November 3rd, 2010

Wanna bettaworld

In harm's way ... has PC 'gone too far'?

Ok, I was a Health and Safety Rep for my Union when i was new on the station.

It was my job to make sure that the public, and my cowrkers were safe.

Get faulty electrics mended, keep things up to scratch , that was my role - but there are limits to being safety conscious, I reckon.

When 7/7 kicked off in London , England, I was not on duty. I was home, waiting to go to work thta afternoon on a late shift as the horror unfolded on the TV screen. But an inquest has revealed the following:

On that fateful day, as Underground staff watched people literally stagger out of the tunnels, a police cordon was formed to prevent Tube workers going in to rescue the injured and dying. I mean , for many of those on duty, it seemed the right thing to do- carry out and aid survivors. Some got past the police anyways. I reckon they did the right thing.

But the orders were to stay back. There was a risk of secondary explosions. It just wasn't safe...

Now this 'safety first' ethos has it's place - I don't want to see the days when employers could send little kiddies under the shafts of moving machines in order to clean them and workers having to risk serious injury as part of a normal working day - but in a dangerous situation like this - all bets are off, as far as I am concerend.

And it isn't just on 7/7. A female member of staff gets hassled by a drunk, and I'm over to help. the bosses and the Union , even , are hot on saying - "stay back, assess the situation , get backup, don't take risks ".

Dammit, for my female coworker, I ~AM~ backup. I know the odds, I'm a big boy, dammit.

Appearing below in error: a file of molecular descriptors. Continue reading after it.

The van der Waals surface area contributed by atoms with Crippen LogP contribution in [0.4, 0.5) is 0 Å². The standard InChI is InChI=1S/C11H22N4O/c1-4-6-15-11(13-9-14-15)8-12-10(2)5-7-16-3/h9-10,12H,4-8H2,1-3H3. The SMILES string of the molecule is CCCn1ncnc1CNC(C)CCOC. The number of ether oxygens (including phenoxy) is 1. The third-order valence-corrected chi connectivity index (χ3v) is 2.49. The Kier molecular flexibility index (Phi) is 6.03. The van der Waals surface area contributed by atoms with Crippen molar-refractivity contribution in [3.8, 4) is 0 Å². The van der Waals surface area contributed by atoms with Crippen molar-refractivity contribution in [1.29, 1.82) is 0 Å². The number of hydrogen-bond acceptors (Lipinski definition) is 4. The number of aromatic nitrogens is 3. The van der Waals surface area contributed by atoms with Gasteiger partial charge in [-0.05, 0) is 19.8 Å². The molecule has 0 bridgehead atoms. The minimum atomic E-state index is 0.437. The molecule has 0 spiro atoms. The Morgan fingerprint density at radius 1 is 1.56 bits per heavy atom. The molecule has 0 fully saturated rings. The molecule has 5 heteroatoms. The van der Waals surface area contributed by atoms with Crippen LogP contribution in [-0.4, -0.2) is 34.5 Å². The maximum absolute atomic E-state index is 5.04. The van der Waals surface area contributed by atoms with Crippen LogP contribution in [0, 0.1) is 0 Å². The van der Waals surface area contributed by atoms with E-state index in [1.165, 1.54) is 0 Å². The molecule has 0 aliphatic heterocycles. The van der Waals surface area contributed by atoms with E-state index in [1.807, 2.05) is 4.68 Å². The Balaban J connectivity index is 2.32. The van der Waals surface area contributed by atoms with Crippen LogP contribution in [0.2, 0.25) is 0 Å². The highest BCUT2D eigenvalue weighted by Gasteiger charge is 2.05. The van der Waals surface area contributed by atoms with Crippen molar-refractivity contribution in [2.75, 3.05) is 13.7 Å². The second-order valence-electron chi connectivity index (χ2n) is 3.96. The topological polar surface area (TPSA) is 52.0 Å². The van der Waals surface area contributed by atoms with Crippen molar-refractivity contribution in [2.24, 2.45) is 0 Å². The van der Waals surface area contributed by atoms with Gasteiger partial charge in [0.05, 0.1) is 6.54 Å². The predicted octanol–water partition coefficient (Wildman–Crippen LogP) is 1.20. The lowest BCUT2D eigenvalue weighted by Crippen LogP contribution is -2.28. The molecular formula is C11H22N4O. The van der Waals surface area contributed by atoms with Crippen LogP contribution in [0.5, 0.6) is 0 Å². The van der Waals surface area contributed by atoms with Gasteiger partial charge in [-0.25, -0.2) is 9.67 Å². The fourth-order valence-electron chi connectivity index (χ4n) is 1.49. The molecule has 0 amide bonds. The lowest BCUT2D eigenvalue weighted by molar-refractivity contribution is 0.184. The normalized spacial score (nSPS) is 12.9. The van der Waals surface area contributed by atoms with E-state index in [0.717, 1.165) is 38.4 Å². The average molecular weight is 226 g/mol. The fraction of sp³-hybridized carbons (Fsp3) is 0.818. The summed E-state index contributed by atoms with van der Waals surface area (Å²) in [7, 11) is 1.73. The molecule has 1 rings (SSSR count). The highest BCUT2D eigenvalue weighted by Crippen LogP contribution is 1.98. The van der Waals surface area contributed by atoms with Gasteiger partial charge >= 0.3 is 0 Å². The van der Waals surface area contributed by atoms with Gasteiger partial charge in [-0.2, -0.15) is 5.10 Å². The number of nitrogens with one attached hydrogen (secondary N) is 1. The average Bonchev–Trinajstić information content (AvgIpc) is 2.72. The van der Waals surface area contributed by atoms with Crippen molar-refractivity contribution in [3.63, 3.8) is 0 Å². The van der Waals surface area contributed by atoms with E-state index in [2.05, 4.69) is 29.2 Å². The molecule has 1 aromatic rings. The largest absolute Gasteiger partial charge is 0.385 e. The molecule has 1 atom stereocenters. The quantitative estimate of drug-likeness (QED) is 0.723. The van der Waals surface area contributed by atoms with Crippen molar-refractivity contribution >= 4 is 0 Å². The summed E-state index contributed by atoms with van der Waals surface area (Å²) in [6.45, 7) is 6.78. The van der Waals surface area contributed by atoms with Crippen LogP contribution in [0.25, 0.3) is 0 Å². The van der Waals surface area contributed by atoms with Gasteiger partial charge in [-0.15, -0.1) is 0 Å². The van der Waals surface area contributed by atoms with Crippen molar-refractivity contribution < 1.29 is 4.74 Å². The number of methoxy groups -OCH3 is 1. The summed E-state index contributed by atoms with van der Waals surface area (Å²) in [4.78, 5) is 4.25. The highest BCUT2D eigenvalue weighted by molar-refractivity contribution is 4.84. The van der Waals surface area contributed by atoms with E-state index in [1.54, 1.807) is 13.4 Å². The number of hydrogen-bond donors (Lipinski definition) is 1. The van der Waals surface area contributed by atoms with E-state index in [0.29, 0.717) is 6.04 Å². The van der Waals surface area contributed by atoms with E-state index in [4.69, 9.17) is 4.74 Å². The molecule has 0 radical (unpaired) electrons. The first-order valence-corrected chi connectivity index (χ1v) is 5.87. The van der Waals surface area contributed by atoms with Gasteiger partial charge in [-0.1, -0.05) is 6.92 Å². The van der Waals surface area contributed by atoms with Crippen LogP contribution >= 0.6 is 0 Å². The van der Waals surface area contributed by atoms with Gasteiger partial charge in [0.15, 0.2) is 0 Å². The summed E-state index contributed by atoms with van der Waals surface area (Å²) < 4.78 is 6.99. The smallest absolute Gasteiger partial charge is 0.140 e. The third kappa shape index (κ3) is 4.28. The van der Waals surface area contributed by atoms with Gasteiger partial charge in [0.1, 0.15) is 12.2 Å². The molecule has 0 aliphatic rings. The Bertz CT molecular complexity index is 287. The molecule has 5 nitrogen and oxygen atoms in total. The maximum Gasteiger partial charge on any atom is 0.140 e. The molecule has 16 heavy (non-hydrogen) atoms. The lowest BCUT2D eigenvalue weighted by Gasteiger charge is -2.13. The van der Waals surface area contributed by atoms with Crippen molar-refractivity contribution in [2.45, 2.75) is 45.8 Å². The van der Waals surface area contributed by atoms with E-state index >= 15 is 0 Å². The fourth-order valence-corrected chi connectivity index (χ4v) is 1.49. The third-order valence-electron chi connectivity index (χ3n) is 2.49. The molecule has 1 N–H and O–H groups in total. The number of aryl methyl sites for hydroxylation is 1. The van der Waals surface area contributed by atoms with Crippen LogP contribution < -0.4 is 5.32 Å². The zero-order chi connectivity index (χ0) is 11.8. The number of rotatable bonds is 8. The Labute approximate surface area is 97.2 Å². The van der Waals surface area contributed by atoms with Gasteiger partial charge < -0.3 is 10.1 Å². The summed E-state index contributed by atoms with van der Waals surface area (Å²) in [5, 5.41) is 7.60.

I was raised to think it was a man's job to take care of women, not leave 'em to it.
let me point out that some LUL staff praised by the court were female. bravery isn't just a masculine virtue in my book . But these days, it seems that bravery is looked down upon for the sake of ' public safety'. Pc seems to be going too far.
There is something seriously wrong with society when we don't let our police, our firefighters and even guys like me go in and help injured people. Sometimes, its your Job - it's your duty as a human being to go into harms way to save others.

Me, I say things have gone too far. over to you ...
  • paft

Don't Think "Rich" and "Poor." Think "Men of the Mind" and "Moochers"


Wolf Blitzer: What do you say to those folks who say, ‘go back to the higher tax rates?’

Rand Paul: I would say that they must be in favor of a second American depression…Raising taxes in the midst of a recession would b a disaster for our economy and anyone who proposes such a policy is really, I think, unfit to be making decisions.

Blitzer: What if they just raised taxes on the richest, those making more than $250,000 a year?

Paul: Well, the thing is, we’re all interconnected. There are no rich, there are no middle class, there are no poor, we all are interconnected in the economy…We all either work for rich people or we sell stuff to rich people, so just punishing rich people is as bad for the economy as punishing anyone…

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Godzilla, default

This is why the GOP won't have an answer to the current economic crisis:

This is what they were saying about the recession before the bottom fell out with Bear Sterns: